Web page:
How to Take Great Sales Photos of Your Horse

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Conformation Shot
A well-groomed horse, an uncluttered background and a flattering angle are essential to making your horse look his best. Photo: Daniel Johnson/Fox Hill Photo

Whether you’re planning to sell your horse locally or long-distance, quality sales photos can be an important part of finding your horse the perfect new home. Between print and online advertising, Facebook, Twitter and other social media, good photography is an essential for selling your horse these days. But crafting a good photograph can be a challenge, and horses can be particularly challenging subjects. Fortunately, with a little bit of planning and a few pointers, you can secure some nice photos of your horse that will present him at his best. Let’s take a look at some ideas.

Get Him Groomed

Before you even think about breaking out the camera, stop and ask yourself if your horse is really ready to be photographed. Chances are, he’s got a few stains on him, or maybe he needs to be clipped and have a new mane job (and has he seen a farrier lately?). Just as you do before a ride, take a few moments to get your horse looking his best. Sure, you have those fun snapshots on your phone that are cute enough to you, but don’t put up sales photos that represent your horse as ungroomed—there’s no reason to have him look anything less than his best.

Choose a Location

Don’t bring him out of the barn just yet! You’ve still got to select a location with a good background for your photos. Fences, sheds, tractors, trucks, jumps, and gates might be a normal part of the barn scene, but they don’t necessarily make the most attractive backgrounds for photos. In the case of a sales photo, you want to highlight one thing and one thing only: the horse. Any other included elements have a tendency to become distracting—even if they aren’t necessarily unattractive in their own right (like a fence). When it comes to footing, keep in mind that level ground is ideal.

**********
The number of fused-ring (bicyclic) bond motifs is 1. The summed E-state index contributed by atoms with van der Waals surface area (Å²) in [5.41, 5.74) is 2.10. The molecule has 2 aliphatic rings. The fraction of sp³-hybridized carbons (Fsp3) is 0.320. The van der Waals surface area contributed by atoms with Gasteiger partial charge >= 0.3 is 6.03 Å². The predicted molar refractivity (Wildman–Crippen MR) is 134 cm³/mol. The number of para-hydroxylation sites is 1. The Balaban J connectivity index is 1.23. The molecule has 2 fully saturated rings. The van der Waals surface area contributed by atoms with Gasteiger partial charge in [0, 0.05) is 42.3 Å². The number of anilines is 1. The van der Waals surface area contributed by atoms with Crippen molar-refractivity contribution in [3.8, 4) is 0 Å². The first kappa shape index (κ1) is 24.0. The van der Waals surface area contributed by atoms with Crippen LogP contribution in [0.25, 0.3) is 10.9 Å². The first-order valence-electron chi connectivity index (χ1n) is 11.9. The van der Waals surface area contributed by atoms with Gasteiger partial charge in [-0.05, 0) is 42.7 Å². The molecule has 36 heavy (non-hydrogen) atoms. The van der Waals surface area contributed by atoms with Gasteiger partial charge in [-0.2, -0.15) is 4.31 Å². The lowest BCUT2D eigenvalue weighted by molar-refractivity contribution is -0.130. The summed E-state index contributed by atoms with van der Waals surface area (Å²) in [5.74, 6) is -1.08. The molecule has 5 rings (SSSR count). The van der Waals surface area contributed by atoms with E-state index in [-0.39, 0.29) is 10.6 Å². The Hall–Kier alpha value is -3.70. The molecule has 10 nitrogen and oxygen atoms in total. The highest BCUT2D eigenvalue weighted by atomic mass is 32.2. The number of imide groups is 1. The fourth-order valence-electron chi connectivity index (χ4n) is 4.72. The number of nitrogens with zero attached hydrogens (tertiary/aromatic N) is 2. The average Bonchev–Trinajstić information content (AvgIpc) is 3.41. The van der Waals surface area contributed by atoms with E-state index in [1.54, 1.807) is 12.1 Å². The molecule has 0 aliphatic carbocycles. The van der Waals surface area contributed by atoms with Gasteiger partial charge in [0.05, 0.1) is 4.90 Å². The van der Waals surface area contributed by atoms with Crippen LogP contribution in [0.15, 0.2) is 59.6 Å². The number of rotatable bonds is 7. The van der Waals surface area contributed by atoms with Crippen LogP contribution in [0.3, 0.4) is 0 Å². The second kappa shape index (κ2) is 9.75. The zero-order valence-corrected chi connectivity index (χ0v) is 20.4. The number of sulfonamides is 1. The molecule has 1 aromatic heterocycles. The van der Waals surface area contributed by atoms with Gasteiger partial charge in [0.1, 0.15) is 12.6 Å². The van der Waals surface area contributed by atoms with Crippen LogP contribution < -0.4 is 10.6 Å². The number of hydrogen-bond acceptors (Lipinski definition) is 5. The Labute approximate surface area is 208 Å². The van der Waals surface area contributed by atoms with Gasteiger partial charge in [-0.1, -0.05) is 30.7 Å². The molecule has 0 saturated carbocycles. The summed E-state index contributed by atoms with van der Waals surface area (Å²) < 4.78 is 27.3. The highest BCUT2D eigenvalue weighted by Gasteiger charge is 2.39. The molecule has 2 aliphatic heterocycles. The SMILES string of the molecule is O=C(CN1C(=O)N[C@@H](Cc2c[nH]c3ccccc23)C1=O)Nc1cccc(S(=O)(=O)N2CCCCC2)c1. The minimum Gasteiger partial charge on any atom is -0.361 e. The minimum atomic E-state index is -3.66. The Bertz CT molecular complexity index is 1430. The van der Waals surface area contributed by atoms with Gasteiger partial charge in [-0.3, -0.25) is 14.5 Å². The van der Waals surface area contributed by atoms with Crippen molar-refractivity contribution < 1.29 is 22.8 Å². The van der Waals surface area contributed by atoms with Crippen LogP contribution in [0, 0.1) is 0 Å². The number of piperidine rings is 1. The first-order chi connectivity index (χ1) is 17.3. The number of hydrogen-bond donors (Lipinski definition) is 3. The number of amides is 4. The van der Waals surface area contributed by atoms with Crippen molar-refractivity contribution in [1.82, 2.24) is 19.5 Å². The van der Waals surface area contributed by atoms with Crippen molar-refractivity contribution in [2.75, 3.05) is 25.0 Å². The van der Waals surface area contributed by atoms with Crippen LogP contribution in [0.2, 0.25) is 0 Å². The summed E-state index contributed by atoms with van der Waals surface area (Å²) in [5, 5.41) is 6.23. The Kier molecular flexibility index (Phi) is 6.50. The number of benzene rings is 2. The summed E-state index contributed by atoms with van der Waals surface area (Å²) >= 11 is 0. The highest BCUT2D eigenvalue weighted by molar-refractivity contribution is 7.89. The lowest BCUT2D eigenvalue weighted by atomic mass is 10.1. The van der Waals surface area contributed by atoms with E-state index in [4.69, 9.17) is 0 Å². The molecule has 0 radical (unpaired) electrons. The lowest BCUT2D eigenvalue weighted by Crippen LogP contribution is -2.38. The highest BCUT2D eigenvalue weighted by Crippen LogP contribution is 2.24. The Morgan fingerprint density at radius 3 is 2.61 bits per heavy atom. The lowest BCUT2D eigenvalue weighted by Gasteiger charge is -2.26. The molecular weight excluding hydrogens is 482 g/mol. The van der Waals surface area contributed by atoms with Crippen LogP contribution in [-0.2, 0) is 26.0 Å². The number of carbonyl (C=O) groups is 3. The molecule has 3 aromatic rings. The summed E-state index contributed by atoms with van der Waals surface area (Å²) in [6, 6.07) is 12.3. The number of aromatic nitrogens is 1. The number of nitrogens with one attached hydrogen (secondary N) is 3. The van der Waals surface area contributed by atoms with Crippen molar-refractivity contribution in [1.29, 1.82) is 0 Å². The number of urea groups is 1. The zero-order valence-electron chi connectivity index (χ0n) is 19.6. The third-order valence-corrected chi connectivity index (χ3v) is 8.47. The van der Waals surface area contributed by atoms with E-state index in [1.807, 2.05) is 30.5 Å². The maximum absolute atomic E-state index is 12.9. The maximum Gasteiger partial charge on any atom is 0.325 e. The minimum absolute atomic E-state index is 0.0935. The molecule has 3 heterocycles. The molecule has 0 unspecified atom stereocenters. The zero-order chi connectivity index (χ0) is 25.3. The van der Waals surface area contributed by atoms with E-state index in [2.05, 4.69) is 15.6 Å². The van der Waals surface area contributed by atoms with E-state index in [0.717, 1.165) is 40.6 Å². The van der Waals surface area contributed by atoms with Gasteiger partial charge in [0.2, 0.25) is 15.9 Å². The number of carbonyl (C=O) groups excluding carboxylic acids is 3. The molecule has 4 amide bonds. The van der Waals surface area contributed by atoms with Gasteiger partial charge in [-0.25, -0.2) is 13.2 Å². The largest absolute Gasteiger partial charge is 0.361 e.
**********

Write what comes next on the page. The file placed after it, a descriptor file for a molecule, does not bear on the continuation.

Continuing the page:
Choose a Camera

Your choice of camera and lens is important, too. While there are always exceptions, horse portraits are typically most successful when a somewhat long (telephoto) lens is used. For this, you’ll need a DSLR camera with a lens of about 150mm, or preferably a bit longer. At a minimum, you’ll need a point-and-shoot camera with a lens that extends and allows for optical zooming. The camera on your phone doesn’t have this ability, so smartphones aren’t the best choice for horse portraits.

Get the Shot

When the time comes for pictures, be sure to get an experienced horse person to help you hold your horse, and remember that an attractive halter or bridle is essential for posing conformation shots. Decide ahead of time what type of photos you want. Are you looking for a head portrait? Zoom in, and move yourself closer until all that fills the frame is your horse’s face and neck. Try holding the camera vertically for some shots. Ready to move on to full body portraits? Try to determine the direction from which your horse looks his best and shoot from that angle. For ponies, you might need to get yourself down closer to the ground to avoid shooting down at the pony. And for all horses, try to keep their legs slightly separated from your view, so you avoid the dreaded “three-legged horse” look!

Most horse buyers are looking for conformation photos to help evaluate your horse, but a few natural images might be a nice addition, as well as some photos that show your horse’s movement and, if applicable, under saddle.

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Daniel Johnson is a freelance writer and professional photographer. He’s the author of several books, including How to Raise Horses: Everything You Need to Know, (Voyageur Press, 2014).See more of Dan’s horse photography at www.foxhillphoto.com or like his Facebook page: www.facebook.com/foxhillphoto

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